HOUSTON -- Alex Cobb's doctor may not recommend the sleepless nights, but following his performance Friday night, the right-hander might say they're worth the trouble.
After giving up seven runs in his last start against Seattle, Cobb kept playing it through his head. What could he have done better? Where did he go wrong?
"You go borderline crazy after bad starts," Cobb said. "You start running your mechanics through your mind thousands of times. It keeps you up at night sometimes."
Led by a devastating changeup, Cobb bounced back in a dominant fashion, giving up just three hits and one run while striking out 11 in the Rays' streak-stopping 6-1 win Friday against Houston at Minute Maid Park.
The last few days as Cobb prepared for a young Astros team, he noticed their aggressiveness on film. He watched the Astros hunt fastballs, so Cobb wasn't going to throw them early.
"My gameplan was to go out there and show them early that I'm going to be throwing off-speed in and out of the zone," Cobb said. "Try to gain a little more respect for my fastball later on in the game."
Cobb's changeup froze the Astros early. The first three batters he faced -- including rookies George Springer and Jon Singleton -- all struck out. He tallied 11 strikeouts in just 6 1/3 innings on the mound because of that changeup. The only mistake Cobb made came on the first pitch of the fourth inning to Singleton, who sent the ball flying to left field for a homer and the Astros' only run.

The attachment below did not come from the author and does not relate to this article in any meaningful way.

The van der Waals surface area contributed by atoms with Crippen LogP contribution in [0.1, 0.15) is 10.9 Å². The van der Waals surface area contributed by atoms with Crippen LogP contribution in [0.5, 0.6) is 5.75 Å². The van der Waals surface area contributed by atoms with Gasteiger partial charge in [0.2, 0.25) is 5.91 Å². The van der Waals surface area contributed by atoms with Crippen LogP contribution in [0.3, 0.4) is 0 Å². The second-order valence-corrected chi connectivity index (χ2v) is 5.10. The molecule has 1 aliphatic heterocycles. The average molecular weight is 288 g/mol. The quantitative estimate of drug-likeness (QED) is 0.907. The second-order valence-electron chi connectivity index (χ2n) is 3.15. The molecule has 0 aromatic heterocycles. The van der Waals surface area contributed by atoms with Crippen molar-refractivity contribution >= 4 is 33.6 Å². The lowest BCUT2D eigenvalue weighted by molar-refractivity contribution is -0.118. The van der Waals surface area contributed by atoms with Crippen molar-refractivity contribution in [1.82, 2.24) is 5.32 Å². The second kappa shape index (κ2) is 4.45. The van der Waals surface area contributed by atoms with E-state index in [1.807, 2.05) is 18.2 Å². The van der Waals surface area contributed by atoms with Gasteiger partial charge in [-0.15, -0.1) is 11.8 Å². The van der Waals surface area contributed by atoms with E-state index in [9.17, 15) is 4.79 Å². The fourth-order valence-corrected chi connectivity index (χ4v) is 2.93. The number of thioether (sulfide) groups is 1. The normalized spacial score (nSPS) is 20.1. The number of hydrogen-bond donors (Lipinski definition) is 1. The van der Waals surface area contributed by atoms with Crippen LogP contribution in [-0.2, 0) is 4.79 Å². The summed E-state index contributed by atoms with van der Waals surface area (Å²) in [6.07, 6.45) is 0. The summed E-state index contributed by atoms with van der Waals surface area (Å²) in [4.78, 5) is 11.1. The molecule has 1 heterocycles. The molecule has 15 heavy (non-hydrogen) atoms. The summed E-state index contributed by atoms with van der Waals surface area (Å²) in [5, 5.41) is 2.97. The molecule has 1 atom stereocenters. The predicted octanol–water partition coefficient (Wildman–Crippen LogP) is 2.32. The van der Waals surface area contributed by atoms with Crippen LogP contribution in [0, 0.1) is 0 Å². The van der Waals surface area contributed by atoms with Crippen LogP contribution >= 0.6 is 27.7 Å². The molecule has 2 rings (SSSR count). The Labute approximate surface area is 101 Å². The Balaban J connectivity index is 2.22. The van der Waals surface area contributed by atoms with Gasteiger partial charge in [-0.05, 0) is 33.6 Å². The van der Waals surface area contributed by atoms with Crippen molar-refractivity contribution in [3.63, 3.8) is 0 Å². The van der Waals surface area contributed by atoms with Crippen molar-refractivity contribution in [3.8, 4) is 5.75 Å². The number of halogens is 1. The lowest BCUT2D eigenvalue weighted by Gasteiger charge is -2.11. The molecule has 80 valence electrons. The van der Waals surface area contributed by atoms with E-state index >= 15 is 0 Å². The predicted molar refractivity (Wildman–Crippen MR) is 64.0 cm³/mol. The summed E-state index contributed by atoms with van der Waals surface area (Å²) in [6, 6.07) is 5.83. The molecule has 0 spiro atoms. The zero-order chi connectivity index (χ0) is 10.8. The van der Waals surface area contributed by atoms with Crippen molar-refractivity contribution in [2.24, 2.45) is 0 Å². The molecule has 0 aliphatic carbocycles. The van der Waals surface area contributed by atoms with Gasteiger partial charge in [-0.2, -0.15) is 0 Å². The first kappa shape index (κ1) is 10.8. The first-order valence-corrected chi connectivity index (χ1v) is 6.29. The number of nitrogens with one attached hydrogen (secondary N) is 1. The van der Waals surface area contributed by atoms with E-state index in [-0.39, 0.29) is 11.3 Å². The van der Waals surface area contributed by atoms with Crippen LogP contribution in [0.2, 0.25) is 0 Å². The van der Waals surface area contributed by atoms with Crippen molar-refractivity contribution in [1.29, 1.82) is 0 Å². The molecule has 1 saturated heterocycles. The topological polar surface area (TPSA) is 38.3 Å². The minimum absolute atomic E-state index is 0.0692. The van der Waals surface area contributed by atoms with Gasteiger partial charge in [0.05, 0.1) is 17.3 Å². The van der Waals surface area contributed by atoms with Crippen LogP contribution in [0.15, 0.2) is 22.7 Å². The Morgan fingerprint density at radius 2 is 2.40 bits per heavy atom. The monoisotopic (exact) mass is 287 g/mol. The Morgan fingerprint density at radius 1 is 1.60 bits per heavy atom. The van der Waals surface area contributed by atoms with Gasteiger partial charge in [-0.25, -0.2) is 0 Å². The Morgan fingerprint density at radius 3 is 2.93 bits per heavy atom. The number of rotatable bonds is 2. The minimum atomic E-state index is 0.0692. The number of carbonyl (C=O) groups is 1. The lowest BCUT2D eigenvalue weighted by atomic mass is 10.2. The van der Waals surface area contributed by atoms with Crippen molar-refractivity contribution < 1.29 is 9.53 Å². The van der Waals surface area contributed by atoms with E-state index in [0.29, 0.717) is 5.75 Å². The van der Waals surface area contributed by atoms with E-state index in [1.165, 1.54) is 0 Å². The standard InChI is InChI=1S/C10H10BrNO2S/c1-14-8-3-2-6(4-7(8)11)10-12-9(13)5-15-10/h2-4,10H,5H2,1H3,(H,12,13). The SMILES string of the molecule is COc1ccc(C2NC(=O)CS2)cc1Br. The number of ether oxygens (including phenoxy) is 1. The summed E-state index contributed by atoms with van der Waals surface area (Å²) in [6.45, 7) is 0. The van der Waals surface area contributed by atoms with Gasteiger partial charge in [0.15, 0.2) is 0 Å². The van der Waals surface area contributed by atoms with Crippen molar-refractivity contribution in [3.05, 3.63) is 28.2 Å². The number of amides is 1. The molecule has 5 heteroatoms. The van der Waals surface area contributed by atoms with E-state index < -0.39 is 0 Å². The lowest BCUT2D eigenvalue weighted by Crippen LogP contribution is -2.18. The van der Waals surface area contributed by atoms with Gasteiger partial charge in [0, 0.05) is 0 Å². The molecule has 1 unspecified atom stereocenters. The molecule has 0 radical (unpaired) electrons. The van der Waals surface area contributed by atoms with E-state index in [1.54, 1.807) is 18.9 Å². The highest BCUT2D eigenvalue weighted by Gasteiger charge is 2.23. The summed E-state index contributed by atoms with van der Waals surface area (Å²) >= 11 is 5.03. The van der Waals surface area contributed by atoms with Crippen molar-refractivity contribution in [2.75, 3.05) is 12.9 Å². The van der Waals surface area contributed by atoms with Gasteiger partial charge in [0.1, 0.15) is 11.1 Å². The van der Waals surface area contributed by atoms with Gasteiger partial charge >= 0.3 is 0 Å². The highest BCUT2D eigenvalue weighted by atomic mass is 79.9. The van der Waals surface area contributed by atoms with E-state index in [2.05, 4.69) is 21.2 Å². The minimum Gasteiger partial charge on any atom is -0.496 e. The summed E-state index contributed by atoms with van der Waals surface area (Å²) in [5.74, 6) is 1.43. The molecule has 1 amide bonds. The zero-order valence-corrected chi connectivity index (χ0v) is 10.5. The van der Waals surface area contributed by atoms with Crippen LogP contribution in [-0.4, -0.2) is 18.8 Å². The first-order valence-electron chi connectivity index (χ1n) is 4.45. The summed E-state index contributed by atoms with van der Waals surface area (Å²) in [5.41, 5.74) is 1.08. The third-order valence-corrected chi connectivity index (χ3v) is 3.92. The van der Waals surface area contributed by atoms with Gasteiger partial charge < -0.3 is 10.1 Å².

With his first win over his last five starts dating back to April, Cobb's record moved to 2-4 and his ERA dropped to 3.99.
"He threw a great game," Houston manager Bo Porter said. "He had a plus, plus changeup. As much as our guys wanted him to get the ball up, he took advantage of our aggression."
Even though Cobb didn't know the extent of it, his win came at a much-needed time for the Rays, who had lost 10 consecutive road games by a combined score of 52-19 coming into Friday's game. Cobb didn't know the streak had reached 10 games, or that a streak even existed in the first place.
That credit goes to manager Joe Maddon, who watched his ball club come to life for a second consecutive win. After all, his team had been shut out for three consecutive games within the last week. Now they're coming off back-to-back six-run efforts.
"This is more like we're supposed to play," Maddon said. "Got the hits. A couple hits when we needed it."
Leading 2-1 in the fifth inning with two runners on base, Ben Zobrist hit a line drive to center field off Astros starter Collin McHugh that landed in the perfect spot. The ball rolled near the right-center field wall, allowing for Zobrist to cruise into third for the triple and two runs to score to extend their lead to 4-1.
Evan Longoria added a pair of insurance runs in the ninth, hitting a two-run single off Kyle Farnsworth for the 6-1 advantage.
While six runs are typically enough, they were particularly sufficient with Cobb throwing like he was Friday.
"When Cobb is right, he's one of the best three pitchers in the league," Maddon said. "I'll put him up against anybody. He's one of the best kept secrets nationally."
Rest assured, he'll be sleeping well tonight.
Mike Vernon is an associate reporter for MLB.com. This story was not subject to the approval of Major League Baseball or its clubs.